Neil, Bronwen, and Lynda Garland. 2016. Questions of gender in Byzantine society. London: Routledge.

Ringrose, Kathryn M. 2007. The Perfect Servant: Eunuchs and the Social Construction of Gender in Byzantium. Chicago: The University of Chicago Press.

Tougher, Shaun. 2010. The Eunuch in Byzantine History and Society. Routledge.

De Wet, Christopher Len. 2015. Preaching Bondage: John Chrysostom and the Discourse of Slavery in Early Christianity. UC. 256-67.

Islamic Eunuchs

Ayalon, David. 1999. Eunuchs, caliphs and sultans : a study in power relationshipsHebrew University. [Contributed by Kameliya Atanasova] 

Marmon, Shaun Elizabeth. 1995. Eunuchs and sacred boundaries in Islamic society. Oxford. [Contributed by Kameliya Atanasova] 

Ottoman Use of African Eunuchs

Junne, George H. 2016. The black eunuchs of the Ottoman Empire: networks of power in the court of the sultan

Ehud, R. 1984. “The Imperial Eunuchs of Istanbul: From Africa to the Heart of Islam,” Middle Eastern Studies, Vol. 20, No. 3: 379-390.

Chinese Eunuchs: 

Tsai, Shih-shan Henry. 1996. The Eunuchs in the Ming dynasty. New York: State University of New York.

Indian and Pakistani Eunuchs: 

Jaffrey, Zia. 1996. The Invisibles : a tale of the eunuchs of India.

Khan, Shahnaz. 2016. “What is in a Name? Khwaja Sara, Hijra and Eunuchs in Pakistan,” Indian Journal of Gender Studies 23.2. 218-242.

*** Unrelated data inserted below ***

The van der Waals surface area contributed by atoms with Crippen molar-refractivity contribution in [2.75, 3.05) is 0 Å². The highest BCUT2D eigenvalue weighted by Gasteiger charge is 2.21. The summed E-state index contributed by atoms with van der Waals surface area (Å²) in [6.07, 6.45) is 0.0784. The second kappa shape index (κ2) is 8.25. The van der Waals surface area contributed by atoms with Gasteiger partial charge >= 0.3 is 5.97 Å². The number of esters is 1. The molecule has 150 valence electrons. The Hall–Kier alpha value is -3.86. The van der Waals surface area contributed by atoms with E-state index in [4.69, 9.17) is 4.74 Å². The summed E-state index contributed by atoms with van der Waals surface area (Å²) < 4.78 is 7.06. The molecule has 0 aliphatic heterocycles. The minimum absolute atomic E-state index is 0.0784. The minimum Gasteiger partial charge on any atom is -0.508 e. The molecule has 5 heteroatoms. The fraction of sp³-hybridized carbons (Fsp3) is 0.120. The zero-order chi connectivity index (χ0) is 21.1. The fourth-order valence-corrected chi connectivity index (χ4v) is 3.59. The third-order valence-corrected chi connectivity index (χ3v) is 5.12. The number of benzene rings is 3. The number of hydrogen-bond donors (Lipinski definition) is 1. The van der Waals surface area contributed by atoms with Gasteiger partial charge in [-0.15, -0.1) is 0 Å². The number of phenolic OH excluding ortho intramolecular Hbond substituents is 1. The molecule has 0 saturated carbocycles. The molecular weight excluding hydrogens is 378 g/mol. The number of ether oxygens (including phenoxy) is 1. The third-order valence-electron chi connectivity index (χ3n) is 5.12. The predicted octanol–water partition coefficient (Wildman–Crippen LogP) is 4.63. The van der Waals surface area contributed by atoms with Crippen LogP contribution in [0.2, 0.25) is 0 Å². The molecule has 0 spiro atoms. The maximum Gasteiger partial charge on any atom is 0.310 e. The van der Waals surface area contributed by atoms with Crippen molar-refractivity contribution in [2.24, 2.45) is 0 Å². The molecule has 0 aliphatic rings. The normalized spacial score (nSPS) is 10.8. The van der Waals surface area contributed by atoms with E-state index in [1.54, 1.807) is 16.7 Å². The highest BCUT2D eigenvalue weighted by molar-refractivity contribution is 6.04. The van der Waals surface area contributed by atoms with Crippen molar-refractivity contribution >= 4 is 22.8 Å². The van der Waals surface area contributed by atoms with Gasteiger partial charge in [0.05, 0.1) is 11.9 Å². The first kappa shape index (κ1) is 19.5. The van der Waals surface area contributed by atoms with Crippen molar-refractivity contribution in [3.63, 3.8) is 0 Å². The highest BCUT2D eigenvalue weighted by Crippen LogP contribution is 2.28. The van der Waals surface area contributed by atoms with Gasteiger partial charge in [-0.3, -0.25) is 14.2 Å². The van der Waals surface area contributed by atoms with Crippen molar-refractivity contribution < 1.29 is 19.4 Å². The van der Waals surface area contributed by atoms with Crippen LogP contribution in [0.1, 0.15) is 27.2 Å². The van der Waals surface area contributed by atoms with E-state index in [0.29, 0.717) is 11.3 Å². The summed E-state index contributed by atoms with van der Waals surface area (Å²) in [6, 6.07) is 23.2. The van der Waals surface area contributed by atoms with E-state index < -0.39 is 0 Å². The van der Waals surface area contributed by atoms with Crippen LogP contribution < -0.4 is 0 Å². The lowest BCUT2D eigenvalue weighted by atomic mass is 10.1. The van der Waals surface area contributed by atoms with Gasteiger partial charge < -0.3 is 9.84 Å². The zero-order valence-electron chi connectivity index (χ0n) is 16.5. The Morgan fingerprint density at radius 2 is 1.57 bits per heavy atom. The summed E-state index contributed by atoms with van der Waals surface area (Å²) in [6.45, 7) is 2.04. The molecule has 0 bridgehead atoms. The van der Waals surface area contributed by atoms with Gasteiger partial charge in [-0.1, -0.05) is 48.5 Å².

Multimedia:

“Eunuch,” In Our Time. BBC Radio 4, February 26, 2015. 

Forthcoming: 

Höfert, Almut et al. 2018. Celibate and Childless Men in Power: Ruling Eunuchs and Bishops in the Pre-Modern World. Routledge. [Contributed by Peter Kruschwitz]

These resources are just a start point for addressing the key issues of eunuchs, gender, and marginality. I invite you to keep the citations and conversation going in the comments section or on Twitter.

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Students and instructors standing around ancient relief sculpture of a pair of eunuchs in the Oriental Institute’s Assyrian room (1943, Life Magazine). 

Other Syllabi And Bibliographies Addressing Marginality And Inclusion: 

For many years now, I have taught a course on marginal & outcast peoples in the ancient and modern world [HONR 1670_Outcast Syllabus] that stemmed from my book on the construction of occupational disrepute in Roman antiquity. I am delighted to see my colleagues in medieval and early modern studies taking the topic to new (and exceptional) levels. This following the events at the Leeds Medieval Congress this summer (2017) and the rise in white nationalist marches, attacks, and demonstrations this year. Of particular note is Jonathan Hsy’s Twitter thread on #Inclusive Syllabus, which is explained below. I would also direct you to Dorothy Kim’s blog, “In the Middle,” and the “Medieval People of Color” tumblr. You can even contribute to the crowd-sourced bibliography on race and medieval studies begun by professors Jonathan Hsy and Julie Orlemanski.